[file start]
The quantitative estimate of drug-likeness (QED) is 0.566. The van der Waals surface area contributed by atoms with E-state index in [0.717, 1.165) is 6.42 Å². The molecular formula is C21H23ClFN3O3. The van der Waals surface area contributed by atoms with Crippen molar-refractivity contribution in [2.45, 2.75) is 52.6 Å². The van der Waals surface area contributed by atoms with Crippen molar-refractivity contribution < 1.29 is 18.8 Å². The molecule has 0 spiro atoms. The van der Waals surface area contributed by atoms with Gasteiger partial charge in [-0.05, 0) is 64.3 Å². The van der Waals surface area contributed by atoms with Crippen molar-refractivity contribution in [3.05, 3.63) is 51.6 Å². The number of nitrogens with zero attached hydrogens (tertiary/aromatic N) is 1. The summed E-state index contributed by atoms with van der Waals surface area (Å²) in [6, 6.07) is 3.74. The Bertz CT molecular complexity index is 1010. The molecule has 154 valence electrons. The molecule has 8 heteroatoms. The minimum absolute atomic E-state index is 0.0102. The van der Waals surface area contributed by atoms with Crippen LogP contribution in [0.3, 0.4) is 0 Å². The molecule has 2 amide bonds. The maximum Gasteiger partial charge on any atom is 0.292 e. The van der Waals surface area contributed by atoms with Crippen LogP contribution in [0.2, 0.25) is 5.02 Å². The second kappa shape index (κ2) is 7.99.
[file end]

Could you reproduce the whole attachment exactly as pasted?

The quantitative estimate of drug-likeness (QED) is 0.566. The van der Waals surface area contributed by atoms with E-state index in [0.717, 1.165) is 6.42 Å². The molecular formula is C21H23ClFN3O3. The van der Waals surface area contributed by atoms with Crippen molar-refractivity contribution in [2.45, 2.75) is 52.6 Å². The van der Waals surface area contributed by atoms with Crippen molar-refractivity contribution < 1.29 is 18.8 Å². The molecule has 0 spiro atoms. The van der Waals surface area contributed by atoms with Gasteiger partial charge in [-0.05, 0) is 64.3 Å². The van der Waals surface area contributed by atoms with Crippen molar-refractivity contribution in [3.05, 3.63) is 51.6 Å². The number of nitrogens with zero attached hydrogens (tertiary/aromatic N) is 1. The summed E-state index contributed by atoms with van der Waals surface area (Å²) in [6, 6.07) is 3.74. The Bertz CT molecular complexity index is 1010. The molecule has 154 valence electrons. The molecule has 8 heteroatoms. The minimum absolute atomic E-state index is 0.0102. The van der Waals surface area contributed by atoms with Crippen LogP contribution in [0.3, 0.4) is 0 Å². The molecule has 2 amide bonds. The maximum Gasteiger partial charge on any atom is 0.292 e. The van der Waals surface area contributed by atoms with Crippen LogP contribution in [0.2, 0.25) is 5.02 Å². The second kappa shape index (κ2) is 7.99.